Plenty of climbers fail to reach the summit of Mount Fuji. For a first-time climber it can be a particularly hard slog, and reaching the top does not necessarily guarantee spectacular views. One climbs Mount Fuji for the journey rather than the destination. You can be guaranteed a smack in the face from a bracing wind, however, so warm clothes are essential.
Aside from the odd glacier or two, the sight of a mining quarry is about the only thing to set the pulse racing, other than the view of yet more climbers snaking their way up the trails.
Reaching the summit can take upwards of eight hours, yet the climb down is no picnic either. At least fellow climbers provide plenty of camaraderie, with cries of "Gambare" (Keep it up!) regularly ringing out over the mountainside, especially from local climbers who are proud to show off their nation's symbol to intrepid overseas visitors.
Unless there has been recent rain in the area, then the soil underfoot is loose and often crumbles, meaning that spectacular tumbles are common on the treacherous descent. However the sight of ascending climbers with a mixture of pain and determination etched into their faces is usually enough to keep up the spirits of those making the descent. So too is the sheer desire to get off a mountain that is by now starting to feel disturbingly familiar!
Aching bones and weary limbs are about all that will greet you once you've finished your climb, although in this correspondent's case a jolly round of altitude-induced nausea livened up proceedings for my fellow mountaineers. I certainly felt foolish having climbed such a challenging peak, yet therein lies the allure.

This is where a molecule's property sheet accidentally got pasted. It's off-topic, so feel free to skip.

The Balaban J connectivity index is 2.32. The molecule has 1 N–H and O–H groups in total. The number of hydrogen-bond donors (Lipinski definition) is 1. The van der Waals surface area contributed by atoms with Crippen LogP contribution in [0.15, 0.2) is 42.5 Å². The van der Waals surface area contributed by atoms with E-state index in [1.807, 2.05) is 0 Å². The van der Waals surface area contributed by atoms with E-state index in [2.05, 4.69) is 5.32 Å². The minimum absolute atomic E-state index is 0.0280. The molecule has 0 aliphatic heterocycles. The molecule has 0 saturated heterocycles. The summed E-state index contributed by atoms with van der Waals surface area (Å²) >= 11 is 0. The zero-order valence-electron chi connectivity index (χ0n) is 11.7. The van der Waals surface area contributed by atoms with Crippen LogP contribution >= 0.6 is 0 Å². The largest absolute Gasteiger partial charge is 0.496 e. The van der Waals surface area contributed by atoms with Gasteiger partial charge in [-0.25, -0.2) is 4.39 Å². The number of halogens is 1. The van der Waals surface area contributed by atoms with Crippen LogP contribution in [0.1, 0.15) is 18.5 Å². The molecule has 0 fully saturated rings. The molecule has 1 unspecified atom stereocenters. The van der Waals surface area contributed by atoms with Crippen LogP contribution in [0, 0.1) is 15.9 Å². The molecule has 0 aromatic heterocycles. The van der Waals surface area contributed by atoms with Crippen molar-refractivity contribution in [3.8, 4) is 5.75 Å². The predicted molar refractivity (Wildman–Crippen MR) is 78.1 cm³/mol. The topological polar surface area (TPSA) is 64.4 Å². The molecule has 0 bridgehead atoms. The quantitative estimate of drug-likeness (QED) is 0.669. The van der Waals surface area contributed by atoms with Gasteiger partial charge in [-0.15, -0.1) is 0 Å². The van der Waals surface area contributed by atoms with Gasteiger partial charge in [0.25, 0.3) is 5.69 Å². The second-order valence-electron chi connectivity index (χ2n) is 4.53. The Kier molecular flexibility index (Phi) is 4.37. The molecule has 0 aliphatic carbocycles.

From a distance Mount Fuji's conical shape and snow-capped ridge line provide a picture-postcard image of Japan. Yet overcoming the mighty mountain is what drives those who choose to test their mental and physical limits, and push to the utmost that most quintessential of Japanese traits- endurance.
Access - Getting to Mt Fuji
Kawaguchi-ko and Fuji Yoshida are the main points of access for climbing Mount Fuji. From the Kanto area there are buses from Busa Shinjuku in Tokyo (around two hours depending on traffic) to Kawaguchi-ko and the 5th Station. Trains from Shinjuku take longer than the more direct bus link. If you are travelling by train, take the JR Chuo Line to Otsuki then change to the Fujikyu Line to Kawaguchi-ko, then a bus to the 5th Station. There is a direct early morning train from Shinjuku at weekends and public holidays during the summer season.
Alternatively take an Odakyu Line train from Shinjuku Station to Gotemba (1 hour, 40 minutes) and then a bus just over an hour to Fuji Yoshida.
By car take the Chuo Expressway to Otsuki Interchange and then the southern spur of the Chuo Expressway to Kawaguchiko Interchange.
The nearest shinkansen stop for visitors from western Japan is Shin-Fuji from where there are buses to Kawaguchiko (for Fuji Five Lakes) or take the JR Tokaido Main Line to Fuji Station then transfer to the JR Minobu Line to Fujinomiya.